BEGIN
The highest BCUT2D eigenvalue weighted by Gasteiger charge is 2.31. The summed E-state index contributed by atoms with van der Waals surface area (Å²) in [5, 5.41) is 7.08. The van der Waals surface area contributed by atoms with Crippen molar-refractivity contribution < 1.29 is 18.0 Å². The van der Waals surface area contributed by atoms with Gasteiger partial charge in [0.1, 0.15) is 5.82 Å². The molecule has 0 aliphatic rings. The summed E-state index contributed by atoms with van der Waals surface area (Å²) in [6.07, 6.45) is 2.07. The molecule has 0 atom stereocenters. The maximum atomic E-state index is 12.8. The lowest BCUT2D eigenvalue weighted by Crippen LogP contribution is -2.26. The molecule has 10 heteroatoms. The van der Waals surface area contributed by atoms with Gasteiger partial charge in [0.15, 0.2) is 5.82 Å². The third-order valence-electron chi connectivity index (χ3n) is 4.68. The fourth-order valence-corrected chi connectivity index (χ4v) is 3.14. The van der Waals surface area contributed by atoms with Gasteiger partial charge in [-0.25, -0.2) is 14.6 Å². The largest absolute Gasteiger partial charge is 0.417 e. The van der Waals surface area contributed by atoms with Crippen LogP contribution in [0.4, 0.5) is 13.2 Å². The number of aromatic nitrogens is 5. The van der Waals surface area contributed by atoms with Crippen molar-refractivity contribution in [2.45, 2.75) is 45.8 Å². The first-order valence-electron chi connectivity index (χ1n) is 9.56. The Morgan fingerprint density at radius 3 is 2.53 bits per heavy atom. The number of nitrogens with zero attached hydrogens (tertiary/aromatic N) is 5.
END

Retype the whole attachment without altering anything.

The highest BCUT2D eigenvalue weighted by Gasteiger charge is 2.31. The summed E-state index contributed by atoms with van der Waals surface area (Å²) in [5, 5.41) is 7.08. The van der Waals surface area contributed by atoms with Crippen molar-refractivity contribution < 1.29 is 18.0 Å². The van der Waals surface area contributed by atoms with Gasteiger partial charge in [0.1, 0.15) is 5.82 Å². The molecule has 0 aliphatic rings. The summed E-state index contributed by atoms with van der Waals surface area (Å²) in [6.07, 6.45) is 2.07. The molecule has 0 atom stereocenters. The maximum atomic E-state index is 12.8. The lowest BCUT2D eigenvalue weighted by Crippen LogP contribution is -2.26. The molecule has 10 heteroatoms. The van der Waals surface area contributed by atoms with Gasteiger partial charge in [0.15, 0.2) is 5.82 Å². The third-order valence-electron chi connectivity index (χ3n) is 4.68. The fourth-order valence-corrected chi connectivity index (χ4v) is 3.14. The van der Waals surface area contributed by atoms with Gasteiger partial charge in [-0.25, -0.2) is 14.6 Å². The largest absolute Gasteiger partial charge is 0.417 e. The van der Waals surface area contributed by atoms with Crippen LogP contribution in [0.4, 0.5) is 13.2 Å². The number of aromatic nitrogens is 5. The van der Waals surface area contributed by atoms with Crippen molar-refractivity contribution in [2.45, 2.75) is 45.8 Å². The first-order valence-electron chi connectivity index (χ1n) is 9.56. The Morgan fingerprint density at radius 3 is 2.53 bits per heavy atom. The number of nitrogens with zero attached hydrogens (tertiary/aromatic N) is 5.